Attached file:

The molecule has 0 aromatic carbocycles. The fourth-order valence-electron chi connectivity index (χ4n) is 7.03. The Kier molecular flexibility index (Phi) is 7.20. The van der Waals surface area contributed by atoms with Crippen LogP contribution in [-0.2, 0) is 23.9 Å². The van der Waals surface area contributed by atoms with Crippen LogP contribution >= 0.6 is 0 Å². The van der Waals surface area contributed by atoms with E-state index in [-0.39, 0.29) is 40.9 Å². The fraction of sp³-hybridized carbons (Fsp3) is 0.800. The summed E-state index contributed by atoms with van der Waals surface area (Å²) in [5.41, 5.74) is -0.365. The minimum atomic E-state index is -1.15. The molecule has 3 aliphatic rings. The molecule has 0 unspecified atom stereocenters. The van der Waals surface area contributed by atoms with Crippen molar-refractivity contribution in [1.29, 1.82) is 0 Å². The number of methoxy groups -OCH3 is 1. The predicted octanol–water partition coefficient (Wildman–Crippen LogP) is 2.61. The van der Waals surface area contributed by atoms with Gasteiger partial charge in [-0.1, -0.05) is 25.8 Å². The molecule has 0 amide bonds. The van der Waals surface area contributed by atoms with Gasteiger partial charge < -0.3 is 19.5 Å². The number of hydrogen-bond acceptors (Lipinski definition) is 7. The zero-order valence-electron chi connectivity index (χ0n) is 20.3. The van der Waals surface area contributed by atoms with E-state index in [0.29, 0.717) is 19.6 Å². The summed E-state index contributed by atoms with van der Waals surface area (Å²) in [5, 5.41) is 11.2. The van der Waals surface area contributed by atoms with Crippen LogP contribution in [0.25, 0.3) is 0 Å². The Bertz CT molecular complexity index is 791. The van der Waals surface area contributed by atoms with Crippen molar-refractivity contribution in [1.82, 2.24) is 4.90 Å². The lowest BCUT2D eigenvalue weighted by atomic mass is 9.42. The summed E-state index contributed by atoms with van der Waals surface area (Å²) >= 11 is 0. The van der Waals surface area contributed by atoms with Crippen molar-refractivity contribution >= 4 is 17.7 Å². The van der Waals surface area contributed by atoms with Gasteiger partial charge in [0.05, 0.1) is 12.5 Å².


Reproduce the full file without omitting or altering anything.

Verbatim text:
The molecule has 0 aromatic carbocycles. The fourth-order valence-electron chi connectivity index (χ4n) is 7.03. The Kier molecular flexibility index (Phi) is 7.20. The van der Waals surface area contributed by atoms with Crippen LogP contribution in [-0.2, 0) is 23.9 Å². The van der Waals surface area contributed by atoms with Crippen LogP contribution >= 0.6 is 0 Å². The van der Waals surface area contributed by atoms with E-state index in [-0.39, 0.29) is 40.9 Å². The fraction of sp³-hybridized carbons (Fsp3) is 0.800. The summed E-state index contributed by atoms with van der Waals surface area (Å²) in [5.41, 5.74) is -0.365. The minimum atomic E-state index is -1.15. The molecule has 3 aliphatic rings. The molecule has 0 unspecified atom stereocenters. The van der Waals surface area contributed by atoms with Crippen molar-refractivity contribution in [1.29, 1.82) is 0 Å². The number of methoxy groups -OCH3 is 1. The predicted octanol–water partition coefficient (Wildman–Crippen LogP) is 2.61. The van der Waals surface area contributed by atoms with Gasteiger partial charge in [-0.1, -0.05) is 25.8 Å². The molecule has 0 amide bonds. The van der Waals surface area contributed by atoms with Gasteiger partial charge < -0.3 is 19.5 Å². The number of hydrogen-bond acceptors (Lipinski definition) is 7. The zero-order valence-electron chi connectivity index (χ0n) is 20.3. The van der Waals surface area contributed by atoms with E-state index in [0.29, 0.717) is 19.6 Å². The summed E-state index contributed by atoms with van der Waals surface area (Å²) in [5, 5.41) is 11.2. The van der Waals surface area contributed by atoms with Crippen LogP contribution in [0.25, 0.3) is 0 Å². The Bertz CT molecular complexity index is 791. The van der Waals surface area contributed by atoms with Crippen molar-refractivity contribution in [1.82, 2.24) is 4.90 Å². The lowest BCUT2D eigenvalue weighted by atomic mass is 9.42. The summed E-state index contributed by atoms with van der Waals surface area (Å²) >= 11 is 0. The van der Waals surface area contributed by atoms with Crippen molar-refractivity contribution >= 4 is 17.7 Å². The van der Waals surface area contributed by atoms with Gasteiger partial charge in [0.05, 0.1) is 12.5 Å².